comment Why is storytelling an effective way to transmit information between people?
Not only is it an important part of advertising and marketing, but also of science (see also here) and (unfortunately) pseudoscience.
Feb
1
comment What is the term for a psychological effect which does not have a neurobiological/genetic basis?
@caseyr547 read the answer, 'the idea' is using multiple realizability as a way to categorize certain properties as nature vs nurture. That is not google-able, although if you could find a reference to people looking at nature vs. nurture from that perspective, I would be interested.
Jan
31
comment Is paraphilia a disorder?
Thanks, this is a useful reference. I hope you are linking to it from the relevant question.
Jan
29
comment Can the daily use of two or more languages impact cognitive capacity?
@icosamuel I am not sure if it is reasonable to draw conclusions from programming language to natural languages (or vice versa). Even the best programmer is far from fluent in their programming language of choice, at least in the sense of a natural language fluency.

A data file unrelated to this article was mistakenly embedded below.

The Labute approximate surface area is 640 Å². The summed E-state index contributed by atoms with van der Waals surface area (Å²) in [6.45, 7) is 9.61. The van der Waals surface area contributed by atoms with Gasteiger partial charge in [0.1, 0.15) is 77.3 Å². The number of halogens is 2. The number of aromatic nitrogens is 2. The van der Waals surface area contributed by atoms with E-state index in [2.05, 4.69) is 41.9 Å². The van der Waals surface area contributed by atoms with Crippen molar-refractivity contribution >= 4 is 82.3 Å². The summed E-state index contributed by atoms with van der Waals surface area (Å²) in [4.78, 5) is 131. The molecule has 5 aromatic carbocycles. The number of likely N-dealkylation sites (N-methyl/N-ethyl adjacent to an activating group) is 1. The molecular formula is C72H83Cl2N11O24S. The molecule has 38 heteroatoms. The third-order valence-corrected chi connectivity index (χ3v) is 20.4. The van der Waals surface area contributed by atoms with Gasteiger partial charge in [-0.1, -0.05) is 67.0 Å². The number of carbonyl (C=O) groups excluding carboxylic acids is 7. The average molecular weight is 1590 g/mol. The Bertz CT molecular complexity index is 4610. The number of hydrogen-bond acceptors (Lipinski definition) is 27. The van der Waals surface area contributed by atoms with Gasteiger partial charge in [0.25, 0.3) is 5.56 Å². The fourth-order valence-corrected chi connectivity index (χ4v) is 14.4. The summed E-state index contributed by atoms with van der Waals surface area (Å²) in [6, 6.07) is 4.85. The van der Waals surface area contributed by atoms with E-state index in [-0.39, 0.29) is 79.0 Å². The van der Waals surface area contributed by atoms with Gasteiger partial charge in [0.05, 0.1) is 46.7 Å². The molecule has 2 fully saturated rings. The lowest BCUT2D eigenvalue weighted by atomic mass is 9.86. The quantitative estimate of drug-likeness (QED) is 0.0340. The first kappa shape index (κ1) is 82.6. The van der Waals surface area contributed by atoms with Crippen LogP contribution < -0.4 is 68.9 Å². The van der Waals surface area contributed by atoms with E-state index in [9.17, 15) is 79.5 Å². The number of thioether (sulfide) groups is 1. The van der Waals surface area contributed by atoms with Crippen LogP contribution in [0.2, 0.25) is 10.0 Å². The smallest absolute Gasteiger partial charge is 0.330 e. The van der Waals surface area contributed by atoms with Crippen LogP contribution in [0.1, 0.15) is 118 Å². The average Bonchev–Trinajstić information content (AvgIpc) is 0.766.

Jan
28
comment Can the daily use of two or more languages impact cognitive capacity?
Although Canada is officially a bilingual country, in most provinces outside of Quebec and the maritimes, French is not used or known by most people. In Quebec there are some 'truly bilingual' cities like Montreal, but away from these hubs people speak French and little English. Hence, I am not sure if you can qualify Canada as a 'bilingual society' for the purpose of this question. Any Canada-wide statistic will be dominated by monolinguals.
Jan
27
comment Does data support Domhoff's neurocognitive theory of dreams?
@caseyr547 I didn't make up rules, I asked you to be scientific on a science site and linked you to an explanation of why subconscious is not used in scientific discussions.